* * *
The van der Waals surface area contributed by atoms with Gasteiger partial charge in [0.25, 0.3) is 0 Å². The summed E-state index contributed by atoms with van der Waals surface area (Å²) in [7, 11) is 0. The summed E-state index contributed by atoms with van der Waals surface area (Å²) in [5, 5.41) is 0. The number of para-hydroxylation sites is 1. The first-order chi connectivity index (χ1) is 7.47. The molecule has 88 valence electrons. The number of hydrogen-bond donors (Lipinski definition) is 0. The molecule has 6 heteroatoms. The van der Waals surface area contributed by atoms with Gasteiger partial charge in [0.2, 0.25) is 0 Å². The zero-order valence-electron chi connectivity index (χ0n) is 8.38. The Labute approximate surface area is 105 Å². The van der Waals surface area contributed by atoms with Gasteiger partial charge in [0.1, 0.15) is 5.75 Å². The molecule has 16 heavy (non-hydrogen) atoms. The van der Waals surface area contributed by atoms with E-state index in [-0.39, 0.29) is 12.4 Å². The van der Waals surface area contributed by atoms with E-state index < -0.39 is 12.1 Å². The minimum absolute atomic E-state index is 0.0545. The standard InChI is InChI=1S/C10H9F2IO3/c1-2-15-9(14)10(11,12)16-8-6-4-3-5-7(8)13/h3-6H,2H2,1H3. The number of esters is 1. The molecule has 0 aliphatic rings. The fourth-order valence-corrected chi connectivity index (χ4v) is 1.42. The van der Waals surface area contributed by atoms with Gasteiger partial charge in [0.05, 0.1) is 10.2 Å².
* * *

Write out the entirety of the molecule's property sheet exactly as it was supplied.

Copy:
The van der Waals surface area contributed by atoms with Gasteiger partial charge in [0.25, 0.3) is 0 Å². The summed E-state index contributed by atoms with van der Waals surface area (Å²) in [7, 11) is 0. The summed E-state index contributed by atoms with van der Waals surface area (Å²) in [5, 5.41) is 0. The number of para-hydroxylation sites is 1. The first-order chi connectivity index (χ1) is 7.47. The molecule has 88 valence electrons. The number of hydrogen-bond donors (Lipinski definition) is 0. The molecule has 6 heteroatoms. The van der Waals surface area contributed by atoms with Gasteiger partial charge in [0.2, 0.25) is 0 Å². The zero-order valence-electron chi connectivity index (χ0n) is 8.38. The Labute approximate surface area is 105 Å². The van der Waals surface area contributed by atoms with Gasteiger partial charge in [0.1, 0.15) is 5.75 Å². The molecule has 16 heavy (non-hydrogen) atoms. The van der Waals surface area contributed by atoms with E-state index in [-0.39, 0.29) is 12.4 Å². The van der Waals surface area contributed by atoms with E-state index < -0.39 is 12.1 Å². The minimum absolute atomic E-state index is 0.0545. The standard InChI is InChI=1S/C10H9F2IO3/c1-2-15-9(14)10(11,12)16-8-6-4-3-5-7(8)13/h3-6H,2H2,1H3. The number of esters is 1. The molecule has 0 aliphatic rings. The fourth-order valence-corrected chi connectivity index (χ4v) is 1.42. The van der Waals surface area contributed by atoms with Gasteiger partial charge in [0.05, 0.1) is 10.2 Å².